Accepting Love, Even When FA Makes It Hard
I am a freelance columnist for Friedreich's Ataxia News. I was recently published on my column, My Darling Disability, and I wanted to share it here, too. You can either read it by following this link, or just keep scrolling below.
Most of us have heard about the five love languages described by author Gary Chapman. Love languages are the ways that we show and receive love, and the concept is commonly used in relationship or premarital counseling.
For example, I show love through acts of service, and I receive love through words of affirmation. My husband and I know each other’s love languages, which has greatly benefited our relationship.
As we have gone through the phases of life together — dating, engagement, marriage, pregnancy, and parenthood — we’ve had many opportunities to redefine what love looks like. But add in the unpredictable and far-reaching complications of a progressive disability like Friedreich’s ataxia (FA), and embracing those opportunities becomes exceedingly challenging.
As my body falls victim to my progressing FA symptoms, I have become less willing to accept love. I often feel unworthy of it because I can’t see past my hatred of what FA has done to my body and my life.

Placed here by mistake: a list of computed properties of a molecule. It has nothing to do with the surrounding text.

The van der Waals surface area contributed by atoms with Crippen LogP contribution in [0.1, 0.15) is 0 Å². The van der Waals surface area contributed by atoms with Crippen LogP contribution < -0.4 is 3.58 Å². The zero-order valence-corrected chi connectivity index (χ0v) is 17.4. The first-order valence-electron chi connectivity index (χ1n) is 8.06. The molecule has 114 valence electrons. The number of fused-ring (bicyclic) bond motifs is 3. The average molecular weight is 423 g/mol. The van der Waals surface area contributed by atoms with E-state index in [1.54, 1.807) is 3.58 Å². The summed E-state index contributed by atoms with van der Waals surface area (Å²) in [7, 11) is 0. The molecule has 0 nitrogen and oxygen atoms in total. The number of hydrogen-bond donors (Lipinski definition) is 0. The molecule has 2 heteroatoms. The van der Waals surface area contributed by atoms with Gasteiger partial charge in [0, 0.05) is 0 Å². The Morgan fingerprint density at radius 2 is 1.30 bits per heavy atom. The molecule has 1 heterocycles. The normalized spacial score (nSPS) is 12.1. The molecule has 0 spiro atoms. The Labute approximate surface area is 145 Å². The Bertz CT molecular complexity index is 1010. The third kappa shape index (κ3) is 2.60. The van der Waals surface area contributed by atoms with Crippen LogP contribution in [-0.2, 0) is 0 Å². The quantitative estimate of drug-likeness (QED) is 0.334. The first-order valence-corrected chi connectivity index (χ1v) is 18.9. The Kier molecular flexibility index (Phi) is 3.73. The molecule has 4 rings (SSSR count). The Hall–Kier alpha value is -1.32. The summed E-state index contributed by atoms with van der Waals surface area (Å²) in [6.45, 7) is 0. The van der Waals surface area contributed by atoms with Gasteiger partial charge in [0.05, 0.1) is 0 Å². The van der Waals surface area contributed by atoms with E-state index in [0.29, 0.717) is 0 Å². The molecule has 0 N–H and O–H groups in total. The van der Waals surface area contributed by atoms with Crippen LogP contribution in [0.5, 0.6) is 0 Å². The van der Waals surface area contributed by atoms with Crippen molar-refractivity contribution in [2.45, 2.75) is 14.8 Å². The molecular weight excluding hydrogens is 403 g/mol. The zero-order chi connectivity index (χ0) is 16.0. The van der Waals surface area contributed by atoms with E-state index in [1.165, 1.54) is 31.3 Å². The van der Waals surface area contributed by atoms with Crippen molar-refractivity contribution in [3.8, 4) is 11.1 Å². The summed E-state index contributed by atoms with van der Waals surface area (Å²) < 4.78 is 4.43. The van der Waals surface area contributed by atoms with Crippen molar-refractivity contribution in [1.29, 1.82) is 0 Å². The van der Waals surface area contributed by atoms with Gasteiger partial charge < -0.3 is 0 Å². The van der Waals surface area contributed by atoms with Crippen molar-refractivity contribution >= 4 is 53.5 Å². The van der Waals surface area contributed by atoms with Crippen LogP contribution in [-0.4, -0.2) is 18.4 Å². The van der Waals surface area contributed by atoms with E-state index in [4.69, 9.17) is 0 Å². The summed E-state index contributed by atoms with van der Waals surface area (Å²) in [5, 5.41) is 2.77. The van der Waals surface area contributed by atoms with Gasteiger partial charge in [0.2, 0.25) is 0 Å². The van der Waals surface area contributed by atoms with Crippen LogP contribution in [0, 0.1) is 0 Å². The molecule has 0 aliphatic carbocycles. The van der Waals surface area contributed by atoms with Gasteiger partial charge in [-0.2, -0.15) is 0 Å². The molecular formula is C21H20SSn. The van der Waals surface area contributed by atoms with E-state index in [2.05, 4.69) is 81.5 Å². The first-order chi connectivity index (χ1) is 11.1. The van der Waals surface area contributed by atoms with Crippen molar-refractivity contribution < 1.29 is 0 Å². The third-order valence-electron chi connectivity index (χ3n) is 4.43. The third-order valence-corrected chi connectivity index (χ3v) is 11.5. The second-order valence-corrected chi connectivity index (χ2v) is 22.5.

In recent years, my internal reaction to receiving words of affirmation has often been “Yeah, right. Liar.” Or, “Man, if only I didn’t have FA and could do things the way I want to, then they would really be impressed.” FA has damaged my confidence and self-image so deeply that my first reaction to receiving love is negative.
I recognize this and am actively working on it, because I recently realized how unfair it is of me to project my insecurities onto the people in my life who are just trying to love me. They love me regardless of FA and the mindset that it thrusts me into, and that is a miracle. I need to work on accepting love, no matter how it’s shown or how I may be feeling about myself and my disability.
There are moments when I see myself in the mirror or in a photo and think, “I can’t believe I look like that 24/7. I can’t believe how disabled I am.” I can’t see past FA when I look at my life. Fortunately, my friends and loved ones can. They see my strength, perseverance, relentlessness, optimism, and decision not to be defined by my circumstances. They see FA and its effects on my life, but it isn’t all they see.
All of this is to say that when my cup is running low because FA has drained it, I need to accept love and let others fill it — especially at times when I don’t love myself.
My challenge to you is to do the same. Open yourself up to accepting love. It is genuine and you are worthy. Remind yourself that you deserve it, even when you don’t feel lovable.